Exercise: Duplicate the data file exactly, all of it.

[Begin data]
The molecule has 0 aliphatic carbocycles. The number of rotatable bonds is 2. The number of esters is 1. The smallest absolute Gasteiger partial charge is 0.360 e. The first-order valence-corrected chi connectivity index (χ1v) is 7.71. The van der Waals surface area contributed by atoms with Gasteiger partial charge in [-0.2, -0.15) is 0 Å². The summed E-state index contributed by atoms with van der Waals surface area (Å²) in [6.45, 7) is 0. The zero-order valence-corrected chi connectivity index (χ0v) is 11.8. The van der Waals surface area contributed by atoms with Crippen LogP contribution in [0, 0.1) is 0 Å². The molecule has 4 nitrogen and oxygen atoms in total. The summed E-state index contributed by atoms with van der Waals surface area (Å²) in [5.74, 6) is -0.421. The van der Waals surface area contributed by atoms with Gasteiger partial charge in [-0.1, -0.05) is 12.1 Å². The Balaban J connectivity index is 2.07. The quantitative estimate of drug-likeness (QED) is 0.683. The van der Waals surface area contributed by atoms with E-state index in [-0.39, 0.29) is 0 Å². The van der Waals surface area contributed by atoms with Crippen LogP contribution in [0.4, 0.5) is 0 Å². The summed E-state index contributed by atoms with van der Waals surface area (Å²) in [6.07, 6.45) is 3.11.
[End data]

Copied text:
The molecule has 0 aliphatic carbocycles. The number of rotatable bonds is 2. The number of esters is 1. The smallest absolute Gasteiger partial charge is 0.360 e. The first-order valence-corrected chi connectivity index (χ1v) is 7.71. The van der Waals surface area contributed by atoms with Gasteiger partial charge in [-0.2, -0.15) is 0 Å². The summed E-state index contributed by atoms with van der Waals surface area (Å²) in [6.45, 7) is 0. The zero-order valence-corrected chi connectivity index (χ0v) is 11.8. The van der Waals surface area contributed by atoms with Crippen LogP contribution in [0, 0.1) is 0 Å². The molecule has 4 nitrogen and oxygen atoms in total. The summed E-state index contributed by atoms with van der Waals surface area (Å²) in [5.74, 6) is -0.421. The van der Waals surface area contributed by atoms with Gasteiger partial charge in [-0.1, -0.05) is 12.1 Å². The Balaban J connectivity index is 2.07. The quantitative estimate of drug-likeness (QED) is 0.683. The van der Waals surface area contributed by atoms with E-state index in [-0.39, 0.29) is 0 Å². The van der Waals surface area contributed by atoms with Crippen LogP contribution in [0.4, 0.5) is 0 Å². The summed E-state index contributed by atoms with van der Waals surface area (Å²) in [6.07, 6.45) is 3.11.